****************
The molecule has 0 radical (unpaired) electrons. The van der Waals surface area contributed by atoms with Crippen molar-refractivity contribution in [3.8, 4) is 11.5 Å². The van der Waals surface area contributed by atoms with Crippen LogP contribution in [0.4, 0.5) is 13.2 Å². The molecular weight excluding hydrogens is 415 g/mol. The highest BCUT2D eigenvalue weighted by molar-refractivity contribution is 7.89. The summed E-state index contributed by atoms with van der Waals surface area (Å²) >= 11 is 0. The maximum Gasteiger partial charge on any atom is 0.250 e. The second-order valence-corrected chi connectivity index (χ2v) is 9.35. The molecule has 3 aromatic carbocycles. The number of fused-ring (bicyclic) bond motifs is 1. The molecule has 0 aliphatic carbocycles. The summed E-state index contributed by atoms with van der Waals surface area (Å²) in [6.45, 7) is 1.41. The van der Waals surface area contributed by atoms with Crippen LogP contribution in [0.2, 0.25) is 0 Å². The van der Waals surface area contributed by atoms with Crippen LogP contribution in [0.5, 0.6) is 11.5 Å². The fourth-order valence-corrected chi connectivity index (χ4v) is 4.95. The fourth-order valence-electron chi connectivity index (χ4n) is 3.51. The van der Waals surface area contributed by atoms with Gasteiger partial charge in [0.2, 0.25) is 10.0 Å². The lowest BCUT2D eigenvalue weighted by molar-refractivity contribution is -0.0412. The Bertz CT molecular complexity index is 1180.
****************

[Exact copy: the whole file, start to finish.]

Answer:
The molecule has 0 radical (unpaired) electrons. The van der Waals surface area contributed by atoms with Crippen molar-refractivity contribution in [3.8, 4) is 11.5 Å². The van der Waals surface area contributed by atoms with Crippen LogP contribution in [0.4, 0.5) is 13.2 Å². The molecular weight excluding hydrogens is 415 g/mol. The highest BCUT2D eigenvalue weighted by molar-refractivity contribution is 7.89. The summed E-state index contributed by atoms with van der Waals surface area (Å²) >= 11 is 0. The maximum Gasteiger partial charge on any atom is 0.250 e. The second-order valence-corrected chi connectivity index (χ2v) is 9.35. The molecule has 3 aromatic carbocycles. The number of fused-ring (bicyclic) bond motifs is 1. The molecule has 0 aliphatic carbocycles. The summed E-state index contributed by atoms with van der Waals surface area (Å²) in [6.45, 7) is 1.41. The van der Waals surface area contributed by atoms with Crippen LogP contribution in [0.2, 0.25) is 0 Å². The van der Waals surface area contributed by atoms with Crippen LogP contribution in [0.5, 0.6) is 11.5 Å². The fourth-order valence-corrected chi connectivity index (χ4v) is 4.95. The fourth-order valence-electron chi connectivity index (χ4n) is 3.51. The van der Waals surface area contributed by atoms with Gasteiger partial charge in [0.2, 0.25) is 10.0 Å². The lowest BCUT2D eigenvalue weighted by molar-refractivity contribution is -0.0412. The Bertz CT molecular complexity index is 1180.